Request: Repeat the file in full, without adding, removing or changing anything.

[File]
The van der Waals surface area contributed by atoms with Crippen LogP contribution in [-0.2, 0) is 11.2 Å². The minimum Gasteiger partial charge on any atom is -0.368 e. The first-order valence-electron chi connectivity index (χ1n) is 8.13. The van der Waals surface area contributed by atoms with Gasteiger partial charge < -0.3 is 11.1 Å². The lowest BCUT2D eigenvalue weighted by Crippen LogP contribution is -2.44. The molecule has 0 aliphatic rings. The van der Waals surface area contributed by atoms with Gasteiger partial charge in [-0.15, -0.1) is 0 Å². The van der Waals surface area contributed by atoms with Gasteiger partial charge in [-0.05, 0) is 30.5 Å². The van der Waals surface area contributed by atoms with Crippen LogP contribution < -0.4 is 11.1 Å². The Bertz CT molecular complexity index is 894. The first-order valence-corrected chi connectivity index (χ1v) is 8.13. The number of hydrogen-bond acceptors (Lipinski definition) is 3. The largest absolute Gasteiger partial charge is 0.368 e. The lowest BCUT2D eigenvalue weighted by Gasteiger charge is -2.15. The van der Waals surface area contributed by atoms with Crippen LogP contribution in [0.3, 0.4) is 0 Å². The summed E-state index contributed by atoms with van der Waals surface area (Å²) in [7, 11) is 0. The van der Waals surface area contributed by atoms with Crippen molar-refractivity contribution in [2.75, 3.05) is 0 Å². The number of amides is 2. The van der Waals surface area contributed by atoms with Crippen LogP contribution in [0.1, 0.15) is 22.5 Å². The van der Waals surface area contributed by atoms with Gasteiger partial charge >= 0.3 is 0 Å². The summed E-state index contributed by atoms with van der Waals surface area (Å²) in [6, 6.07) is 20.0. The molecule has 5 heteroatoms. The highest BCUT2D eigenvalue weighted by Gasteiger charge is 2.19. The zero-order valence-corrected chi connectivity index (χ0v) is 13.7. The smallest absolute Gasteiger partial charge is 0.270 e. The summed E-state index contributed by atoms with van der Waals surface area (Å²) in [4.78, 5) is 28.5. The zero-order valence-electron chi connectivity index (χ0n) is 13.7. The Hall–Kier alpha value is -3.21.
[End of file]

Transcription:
The van der Waals surface area contributed by atoms with Crippen LogP contribution in [-0.2, 0) is 11.2 Å². The minimum Gasteiger partial charge on any atom is -0.368 e. The first-order valence-electron chi connectivity index (χ1n) is 8.13. The van der Waals surface area contributed by atoms with Gasteiger partial charge < -0.3 is 11.1 Å². The lowest BCUT2D eigenvalue weighted by Crippen LogP contribution is -2.44. The molecule has 0 aliphatic rings. The van der Waals surface area contributed by atoms with Gasteiger partial charge in [-0.15, -0.1) is 0 Å². The van der Waals surface area contributed by atoms with Gasteiger partial charge in [-0.05, 0) is 30.5 Å². The van der Waals surface area contributed by atoms with Crippen LogP contribution < -0.4 is 11.1 Å². The Bertz CT molecular complexity index is 894. The first-order valence-corrected chi connectivity index (χ1v) is 8.13. The number of hydrogen-bond acceptors (Lipinski definition) is 3. The largest absolute Gasteiger partial charge is 0.368 e. The lowest BCUT2D eigenvalue weighted by Gasteiger charge is -2.15. The van der Waals surface area contributed by atoms with Crippen LogP contribution in [0.3, 0.4) is 0 Å². The summed E-state index contributed by atoms with van der Waals surface area (Å²) in [7, 11) is 0. The van der Waals surface area contributed by atoms with Crippen molar-refractivity contribution in [2.75, 3.05) is 0 Å². The number of amides is 2. The van der Waals surface area contributed by atoms with Crippen LogP contribution in [0.1, 0.15) is 22.5 Å². The van der Waals surface area contributed by atoms with Gasteiger partial charge >= 0.3 is 0 Å². The summed E-state index contributed by atoms with van der Waals surface area (Å²) in [6, 6.07) is 20.0. The molecule has 5 heteroatoms. The highest BCUT2D eigenvalue weighted by Gasteiger charge is 2.19. The zero-order valence-corrected chi connectivity index (χ0v) is 13.7. The smallest absolute Gasteiger partial charge is 0.270 e. The summed E-state index contributed by atoms with van der Waals surface area (Å²) in [4.78, 5) is 28.5. The zero-order valence-electron chi connectivity index (χ0n) is 13.7. The Hall–Kier alpha value is -3.21.